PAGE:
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Conventional opioid-based regimen for postoperative analgesia after autologous breast reconstruction can be associated with significant side effects. The purpose of this study was to assess the efficacy of an intraoperatively administered transversus abdominis plane (TAP) block with liposomal bupivacaine on postoperative narcotic use in patients undergoing microsurgical breast reconstruction with free abdominal flaps. Patients treated between December 2016 and June 2017 were included in the study. Parameters of interest were patient-reported pain score, total narcotic use (in oral morphine equivalent [OME]) during the hospitalization, length of stay (LOS), and the need for patient-controlled analgesia (PCA). Eighty-two free abdominal flaps were transferred in 46 patients with a mean age of 47.6years and a mean body mass index (BMI) of 28.1kg/m2 . The average LOS was 3.5days (range, 3-5). Postoperatively, 42 patients (91.3%) did not require patient-controlled analgesia (PCA). The mean time to first narcotic use after arrival on the nursing unit was 6hours (range, 0-19hours). The mean total postoperative OME use was 123.2mg (range, 0-285mg). However, analysis of OME use excluding the four patients requiring PCA revealed a mean OME use of 90.3mg (range, 0-167.5mg). Liposomal bupivacaine provides for reliable, safe, and long-acting postoperative analgesia and contributes to a reduction in postoperative narcotic intake. The use of liposomal bupivacaine shows great promise in improving the standard of care in postoperative analgesia in microsurgical breast reconstruction.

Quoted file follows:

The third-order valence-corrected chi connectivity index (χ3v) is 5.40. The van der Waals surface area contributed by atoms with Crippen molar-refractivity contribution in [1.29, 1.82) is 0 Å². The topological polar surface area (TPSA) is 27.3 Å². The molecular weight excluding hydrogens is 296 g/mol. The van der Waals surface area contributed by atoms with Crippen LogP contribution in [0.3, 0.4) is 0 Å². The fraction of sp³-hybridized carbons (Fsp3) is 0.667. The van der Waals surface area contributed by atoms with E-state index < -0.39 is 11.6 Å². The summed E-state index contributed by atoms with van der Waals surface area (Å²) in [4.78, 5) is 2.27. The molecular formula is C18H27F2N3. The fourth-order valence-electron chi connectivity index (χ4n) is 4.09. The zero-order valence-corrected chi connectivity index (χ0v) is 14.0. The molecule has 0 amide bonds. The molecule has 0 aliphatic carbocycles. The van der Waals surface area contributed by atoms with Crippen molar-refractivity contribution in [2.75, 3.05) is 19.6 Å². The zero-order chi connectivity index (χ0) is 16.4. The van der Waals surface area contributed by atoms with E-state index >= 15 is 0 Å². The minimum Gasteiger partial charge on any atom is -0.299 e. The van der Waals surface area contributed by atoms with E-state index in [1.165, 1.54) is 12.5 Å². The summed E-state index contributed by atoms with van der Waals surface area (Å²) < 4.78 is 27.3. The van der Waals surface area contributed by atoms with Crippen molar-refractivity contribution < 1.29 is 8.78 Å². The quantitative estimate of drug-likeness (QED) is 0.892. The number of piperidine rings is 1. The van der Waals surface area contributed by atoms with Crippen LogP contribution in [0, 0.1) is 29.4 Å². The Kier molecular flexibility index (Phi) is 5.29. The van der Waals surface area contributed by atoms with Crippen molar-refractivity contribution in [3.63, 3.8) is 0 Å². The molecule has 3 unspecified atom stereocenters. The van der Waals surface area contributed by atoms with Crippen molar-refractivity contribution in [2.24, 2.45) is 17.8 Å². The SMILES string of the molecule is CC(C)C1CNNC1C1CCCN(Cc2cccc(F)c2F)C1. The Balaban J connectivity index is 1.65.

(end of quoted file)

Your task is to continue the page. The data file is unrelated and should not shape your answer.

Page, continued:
View details for DOI 10.1111/tbj.13349
View details for PubMedID 31131501